THE UNITED NATIONS is considering sending a multinational force into Afghanistan primarily to shadow the troops and commanders of the country's warlords and to monitor the actions of the Northern Alliance. However, the troops would not take any explicit role in controlling territory.
The aim, UN officials said, would be at least to give the impression that the Afghans themselves were in charge of stabilising their own land. "You do not take a command position in a situation like this," one official noted, asking not to be named. "You stand behind them and ventriloquise to a certain extent."
The UN Security Council was ready last night to adopt a new resolution giving broad but non-specific support to the deployment of foreign troops. The draft encourages governments "to support efforts to ensure the safety and security of areas of Afghanistan no longer under Taliban control".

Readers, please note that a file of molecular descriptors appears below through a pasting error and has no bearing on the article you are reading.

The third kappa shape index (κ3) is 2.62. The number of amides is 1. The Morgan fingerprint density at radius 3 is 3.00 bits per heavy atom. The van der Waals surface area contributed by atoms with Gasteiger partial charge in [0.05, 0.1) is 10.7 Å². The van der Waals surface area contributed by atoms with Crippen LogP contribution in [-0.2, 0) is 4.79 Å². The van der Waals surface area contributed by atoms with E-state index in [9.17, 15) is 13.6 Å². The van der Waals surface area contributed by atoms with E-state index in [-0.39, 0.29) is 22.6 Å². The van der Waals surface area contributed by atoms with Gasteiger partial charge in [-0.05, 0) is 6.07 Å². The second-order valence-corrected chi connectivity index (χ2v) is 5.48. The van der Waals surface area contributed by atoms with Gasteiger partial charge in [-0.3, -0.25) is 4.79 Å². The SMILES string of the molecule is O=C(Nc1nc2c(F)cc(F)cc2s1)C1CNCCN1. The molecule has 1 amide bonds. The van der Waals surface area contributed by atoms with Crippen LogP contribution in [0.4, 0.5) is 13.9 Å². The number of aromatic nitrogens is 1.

The same resolution aims to give clear backing to the UN special envoy dealing with Afghanistan, Lakhdar Brahimi, who is rushing to jump-start a process leading to the creation of a two-year transitional government in Kabul. Mr Brahimi is planning to convene a first conference of delegates of the National Alliance and other exile groups by early next week, probably in the United Arab Emirates, to begin political consultations.
Any multinational force will be composed in the first instance of soldiers from Britain and the United States, because they already have troops in the region. Several other countries are expected to send reinforcements, however, including Turkey, Australia, Malaysia, France, Canada and possibly Bangladesh.
Diplomats in New York drew a contrast with the multinational force deployed in Kosovo, which aggressively advanced and secured territory. This would be a lower-profile, stop-gap operation. And it would not be a UN force, which would take too long to organise. The Afghans have made it clear they only want foreign soldiers inside their borders for a short time.
Once there, the multinational force would assume several tasks. The operation to hunt down the al-Qa'ida network and Osama bin Laden as well as the Taliban leadership is far from over. That effort would continue. At the same time, foreign troops …